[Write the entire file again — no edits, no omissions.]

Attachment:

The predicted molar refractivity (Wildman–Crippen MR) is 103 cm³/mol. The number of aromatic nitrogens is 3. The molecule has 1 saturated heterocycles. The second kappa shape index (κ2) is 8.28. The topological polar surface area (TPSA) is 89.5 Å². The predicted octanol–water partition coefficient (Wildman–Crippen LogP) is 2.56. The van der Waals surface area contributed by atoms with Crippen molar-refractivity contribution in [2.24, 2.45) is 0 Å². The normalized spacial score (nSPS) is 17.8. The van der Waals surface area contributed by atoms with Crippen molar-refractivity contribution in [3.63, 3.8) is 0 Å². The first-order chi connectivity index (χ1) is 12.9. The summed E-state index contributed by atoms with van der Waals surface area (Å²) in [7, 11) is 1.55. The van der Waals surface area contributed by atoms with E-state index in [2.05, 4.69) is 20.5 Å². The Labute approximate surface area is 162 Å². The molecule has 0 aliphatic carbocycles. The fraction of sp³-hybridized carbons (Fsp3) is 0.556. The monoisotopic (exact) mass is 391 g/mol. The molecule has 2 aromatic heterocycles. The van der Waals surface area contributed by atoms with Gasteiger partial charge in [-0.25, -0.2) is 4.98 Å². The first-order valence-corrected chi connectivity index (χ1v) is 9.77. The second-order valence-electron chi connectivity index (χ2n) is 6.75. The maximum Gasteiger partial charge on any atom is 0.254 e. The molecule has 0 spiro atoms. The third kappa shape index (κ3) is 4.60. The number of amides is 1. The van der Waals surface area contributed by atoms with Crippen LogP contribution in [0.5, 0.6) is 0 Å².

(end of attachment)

The predicted molar refractivity (Wildman–Crippen MR) is 103 cm³/mol. The number of aromatic nitrogens is 3. The molecule has 1 saturated heterocycles. The second kappa shape index (κ2) is 8.28. The topological polar surface area (TPSA) is 89.5 Å². The predicted octanol–water partition coefficient (Wildman–Crippen LogP) is 2.56. The van der Waals surface area contributed by atoms with Crippen molar-refractivity contribution in [2.24, 2.45) is 0 Å². The normalized spacial score (nSPS) is 17.8. The van der Waals surface area contributed by atoms with Crippen molar-refractivity contribution in [3.63, 3.8) is 0 Å². The first-order chi connectivity index (χ1) is 12.9. The summed E-state index contributed by atoms with van der Waals surface area (Å²) in [7, 11) is 1.55. The van der Waals surface area contributed by atoms with E-state index in [2.05, 4.69) is 20.5 Å². The Labute approximate surface area is 162 Å². The molecule has 0 aliphatic carbocycles. The fraction of sp³-hybridized carbons (Fsp3) is 0.556. The monoisotopic (exact) mass is 391 g/mol. The molecule has 2 aromatic heterocycles. The van der Waals surface area contributed by atoms with Gasteiger partial charge in [-0.25, -0.2) is 4.98 Å². The first-order valence-corrected chi connectivity index (χ1v) is 9.77. The second-order valence-electron chi connectivity index (χ2n) is 6.75. The maximum Gasteiger partial charge on any atom is 0.254 e. The molecule has 0 spiro atoms. The third kappa shape index (κ3) is 4.60. The number of amides is 1. The van der Waals surface area contributed by atoms with Crippen LogP contribution in [0.5, 0.6) is 0 Å².